California Approves Vaccines for High-risk Individuals Ages 16-64

WebMD Staff

February 16, 2021

Editor's note: Find the latest COVID-19 news and guidance in Medscape's Coronavirus Resource Center.

California is expanding its coronavirus vaccine program to include people aged 16-64 with high-risk health conditions. As of March 15, health care providers can use their "clinical judgment" to vaccinate those with conditions that could lead to death or severe illness if they got infected, according to a provider bulletin from the state Department of Public Health.  

Some of those health conditions include cancer, chronic pulmonary disease, Down syndrome, an immunocompromised state, pregnancy, heart problems, type 2 diabetes, and obesity.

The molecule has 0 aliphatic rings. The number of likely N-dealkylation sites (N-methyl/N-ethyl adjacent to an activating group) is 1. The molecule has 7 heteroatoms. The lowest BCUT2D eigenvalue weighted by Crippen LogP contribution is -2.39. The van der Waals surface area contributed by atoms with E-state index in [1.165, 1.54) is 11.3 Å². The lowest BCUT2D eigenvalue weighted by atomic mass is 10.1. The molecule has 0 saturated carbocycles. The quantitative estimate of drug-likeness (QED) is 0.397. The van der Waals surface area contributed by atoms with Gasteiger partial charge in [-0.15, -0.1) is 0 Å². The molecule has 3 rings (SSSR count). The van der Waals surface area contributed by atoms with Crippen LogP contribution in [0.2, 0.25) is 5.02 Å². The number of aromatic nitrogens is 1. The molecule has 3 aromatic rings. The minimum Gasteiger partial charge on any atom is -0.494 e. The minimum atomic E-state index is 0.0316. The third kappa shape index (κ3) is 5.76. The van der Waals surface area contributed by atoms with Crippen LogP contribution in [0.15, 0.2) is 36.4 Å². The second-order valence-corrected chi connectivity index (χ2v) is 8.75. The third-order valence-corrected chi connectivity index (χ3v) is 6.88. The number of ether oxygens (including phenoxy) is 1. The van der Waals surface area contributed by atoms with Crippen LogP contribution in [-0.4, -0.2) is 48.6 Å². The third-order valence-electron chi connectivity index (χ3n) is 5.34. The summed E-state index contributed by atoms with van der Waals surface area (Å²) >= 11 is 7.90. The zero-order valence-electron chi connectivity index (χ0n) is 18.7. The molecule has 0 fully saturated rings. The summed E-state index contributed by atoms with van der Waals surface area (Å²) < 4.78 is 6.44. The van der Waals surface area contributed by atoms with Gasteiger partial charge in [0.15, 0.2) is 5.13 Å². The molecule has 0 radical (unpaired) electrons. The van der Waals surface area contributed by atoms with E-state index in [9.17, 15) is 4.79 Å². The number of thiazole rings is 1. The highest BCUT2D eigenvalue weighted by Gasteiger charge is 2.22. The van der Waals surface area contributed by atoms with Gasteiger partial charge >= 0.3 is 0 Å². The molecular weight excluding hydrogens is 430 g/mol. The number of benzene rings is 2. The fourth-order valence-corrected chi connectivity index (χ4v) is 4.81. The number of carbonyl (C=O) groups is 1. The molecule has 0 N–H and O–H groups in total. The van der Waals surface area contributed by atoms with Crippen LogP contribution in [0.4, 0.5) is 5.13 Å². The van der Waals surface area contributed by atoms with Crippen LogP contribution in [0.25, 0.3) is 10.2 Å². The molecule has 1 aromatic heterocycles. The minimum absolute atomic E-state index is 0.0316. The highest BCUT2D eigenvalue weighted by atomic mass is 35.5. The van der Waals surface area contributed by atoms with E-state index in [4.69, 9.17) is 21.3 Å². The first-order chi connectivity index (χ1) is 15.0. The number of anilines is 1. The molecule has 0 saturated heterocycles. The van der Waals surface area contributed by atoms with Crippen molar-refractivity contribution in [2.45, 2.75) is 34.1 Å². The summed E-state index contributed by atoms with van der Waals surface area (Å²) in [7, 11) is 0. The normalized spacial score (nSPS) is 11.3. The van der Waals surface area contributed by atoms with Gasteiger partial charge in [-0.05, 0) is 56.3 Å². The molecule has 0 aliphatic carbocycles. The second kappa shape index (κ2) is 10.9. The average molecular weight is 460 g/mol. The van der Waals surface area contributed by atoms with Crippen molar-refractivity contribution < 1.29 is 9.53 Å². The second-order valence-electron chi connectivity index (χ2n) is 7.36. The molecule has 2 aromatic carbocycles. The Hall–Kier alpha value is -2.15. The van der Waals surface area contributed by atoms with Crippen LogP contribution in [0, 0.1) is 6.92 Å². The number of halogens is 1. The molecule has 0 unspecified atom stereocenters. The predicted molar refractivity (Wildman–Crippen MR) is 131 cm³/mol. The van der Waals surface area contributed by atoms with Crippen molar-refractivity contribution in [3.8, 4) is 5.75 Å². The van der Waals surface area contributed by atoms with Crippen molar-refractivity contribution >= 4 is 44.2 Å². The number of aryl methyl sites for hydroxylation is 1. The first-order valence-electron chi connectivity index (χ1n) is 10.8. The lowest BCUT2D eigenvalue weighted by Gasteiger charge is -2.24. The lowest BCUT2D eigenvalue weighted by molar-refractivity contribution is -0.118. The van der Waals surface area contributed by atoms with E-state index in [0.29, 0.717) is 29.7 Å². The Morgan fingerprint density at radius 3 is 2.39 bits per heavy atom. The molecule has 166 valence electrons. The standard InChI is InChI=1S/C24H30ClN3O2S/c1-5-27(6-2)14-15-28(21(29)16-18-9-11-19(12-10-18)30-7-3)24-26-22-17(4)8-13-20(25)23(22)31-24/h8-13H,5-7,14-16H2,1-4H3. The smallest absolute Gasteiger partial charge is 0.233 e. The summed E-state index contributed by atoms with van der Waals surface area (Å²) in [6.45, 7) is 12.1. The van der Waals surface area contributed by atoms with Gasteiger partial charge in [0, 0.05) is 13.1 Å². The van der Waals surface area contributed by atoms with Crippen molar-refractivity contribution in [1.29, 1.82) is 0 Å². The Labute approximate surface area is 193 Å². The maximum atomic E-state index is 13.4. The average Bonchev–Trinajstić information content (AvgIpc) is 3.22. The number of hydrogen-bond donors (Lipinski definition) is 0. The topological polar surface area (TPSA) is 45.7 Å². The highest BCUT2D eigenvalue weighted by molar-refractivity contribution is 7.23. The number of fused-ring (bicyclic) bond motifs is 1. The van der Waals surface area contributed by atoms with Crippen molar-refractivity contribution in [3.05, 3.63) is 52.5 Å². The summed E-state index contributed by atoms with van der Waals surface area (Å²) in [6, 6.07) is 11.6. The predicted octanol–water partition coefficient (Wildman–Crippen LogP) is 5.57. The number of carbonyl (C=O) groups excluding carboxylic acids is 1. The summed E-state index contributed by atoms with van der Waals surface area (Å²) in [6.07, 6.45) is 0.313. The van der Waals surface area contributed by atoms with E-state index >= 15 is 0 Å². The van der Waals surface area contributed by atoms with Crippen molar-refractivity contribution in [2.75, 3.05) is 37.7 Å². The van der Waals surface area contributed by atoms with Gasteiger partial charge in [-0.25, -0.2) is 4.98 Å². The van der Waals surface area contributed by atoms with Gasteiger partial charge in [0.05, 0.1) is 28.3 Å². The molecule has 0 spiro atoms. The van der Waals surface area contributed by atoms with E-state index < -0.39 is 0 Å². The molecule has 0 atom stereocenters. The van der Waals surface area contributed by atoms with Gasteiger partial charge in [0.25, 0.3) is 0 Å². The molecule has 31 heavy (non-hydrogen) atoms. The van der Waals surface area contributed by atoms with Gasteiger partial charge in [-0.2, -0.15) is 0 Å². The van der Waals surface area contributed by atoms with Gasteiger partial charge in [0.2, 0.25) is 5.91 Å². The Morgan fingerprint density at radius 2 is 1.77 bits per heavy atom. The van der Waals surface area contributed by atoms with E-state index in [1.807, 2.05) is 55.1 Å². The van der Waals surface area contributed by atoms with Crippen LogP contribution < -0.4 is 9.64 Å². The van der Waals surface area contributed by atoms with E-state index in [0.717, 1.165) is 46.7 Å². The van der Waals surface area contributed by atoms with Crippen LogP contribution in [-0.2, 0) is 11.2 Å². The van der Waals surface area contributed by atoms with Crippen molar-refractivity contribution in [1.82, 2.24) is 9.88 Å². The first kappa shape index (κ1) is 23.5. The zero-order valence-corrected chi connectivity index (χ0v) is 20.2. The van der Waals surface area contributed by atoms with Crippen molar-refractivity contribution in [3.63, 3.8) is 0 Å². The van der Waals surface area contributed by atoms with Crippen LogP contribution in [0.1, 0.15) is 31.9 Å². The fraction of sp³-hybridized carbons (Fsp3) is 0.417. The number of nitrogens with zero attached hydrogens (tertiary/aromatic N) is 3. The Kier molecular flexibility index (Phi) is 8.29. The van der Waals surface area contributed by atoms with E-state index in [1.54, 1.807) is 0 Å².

Up to now, the state has only been vaccinating people 65 and over, health-care workers, and residents and staff at long-term nursing facilities.

The change will expand the pool of people eligible for the vaccine by 4-6 million, KABC reported. 

Meanwhile, California is experiencing a vaccine shortage in some locations.

Los Angeles had to close down five city-run vaccination sites including Dodger Stadium this weekend because it didn't have enough vaccine. Next week, most city clinics will be giving second doses of vaccine but not first doses.

California is the most populous state in the nation and has the highest coronavirus numbers — 3.47 million cases and more than 46,400 COVID-related deaths. More than 5.5 million doses of vaccine have been administered so far, the public health department says.

President Biden recently announced plans to open two federal mass vaccination centers in California ­— at California State University, Los Angeles, and Oakland Coliseum.

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